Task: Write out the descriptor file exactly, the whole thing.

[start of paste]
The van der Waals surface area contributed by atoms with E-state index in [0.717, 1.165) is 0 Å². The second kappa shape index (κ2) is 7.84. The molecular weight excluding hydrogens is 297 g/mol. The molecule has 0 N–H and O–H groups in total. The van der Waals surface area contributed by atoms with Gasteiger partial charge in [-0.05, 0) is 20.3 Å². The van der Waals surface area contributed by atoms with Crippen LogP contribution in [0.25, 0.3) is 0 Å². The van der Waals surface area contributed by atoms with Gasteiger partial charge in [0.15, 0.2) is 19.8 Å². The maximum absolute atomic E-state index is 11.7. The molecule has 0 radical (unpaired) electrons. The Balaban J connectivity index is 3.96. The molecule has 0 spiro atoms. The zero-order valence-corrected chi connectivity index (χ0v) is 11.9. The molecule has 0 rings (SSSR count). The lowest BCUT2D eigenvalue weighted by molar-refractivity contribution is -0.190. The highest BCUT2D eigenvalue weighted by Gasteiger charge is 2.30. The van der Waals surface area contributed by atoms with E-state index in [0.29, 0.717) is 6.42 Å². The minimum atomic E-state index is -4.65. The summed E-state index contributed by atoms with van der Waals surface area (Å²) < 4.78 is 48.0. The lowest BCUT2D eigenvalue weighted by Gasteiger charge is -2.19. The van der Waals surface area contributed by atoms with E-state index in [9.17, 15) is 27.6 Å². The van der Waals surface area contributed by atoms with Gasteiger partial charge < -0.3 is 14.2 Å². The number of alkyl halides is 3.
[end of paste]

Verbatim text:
The van der Waals surface area contributed by atoms with E-state index in [0.717, 1.165) is 0 Å². The second kappa shape index (κ2) is 7.84. The molecular weight excluding hydrogens is 297 g/mol. The molecule has 0 N–H and O–H groups in total. The van der Waals surface area contributed by atoms with Gasteiger partial charge in [-0.05, 0) is 20.3 Å². The van der Waals surface area contributed by atoms with Crippen LogP contribution in [0.25, 0.3) is 0 Å². The van der Waals surface area contributed by atoms with Gasteiger partial charge in [0.15, 0.2) is 19.8 Å². The maximum absolute atomic E-state index is 11.7. The molecule has 0 radical (unpaired) electrons. The Balaban J connectivity index is 3.96. The molecule has 0 spiro atoms. The zero-order valence-corrected chi connectivity index (χ0v) is 11.9. The molecule has 0 rings (SSSR count). The lowest BCUT2D eigenvalue weighted by molar-refractivity contribution is -0.190. The highest BCUT2D eigenvalue weighted by Gasteiger charge is 2.30. The van der Waals surface area contributed by atoms with E-state index in [0.29, 0.717) is 6.42 Å². The minimum atomic E-state index is -4.65. The summed E-state index contributed by atoms with van der Waals surface area (Å²) < 4.78 is 48.0. The lowest BCUT2D eigenvalue weighted by Gasteiger charge is -2.19. The van der Waals surface area contributed by atoms with E-state index in [9.17, 15) is 27.6 Å². The van der Waals surface area contributed by atoms with Gasteiger partial charge < -0.3 is 14.2 Å². The number of alkyl halides is 3.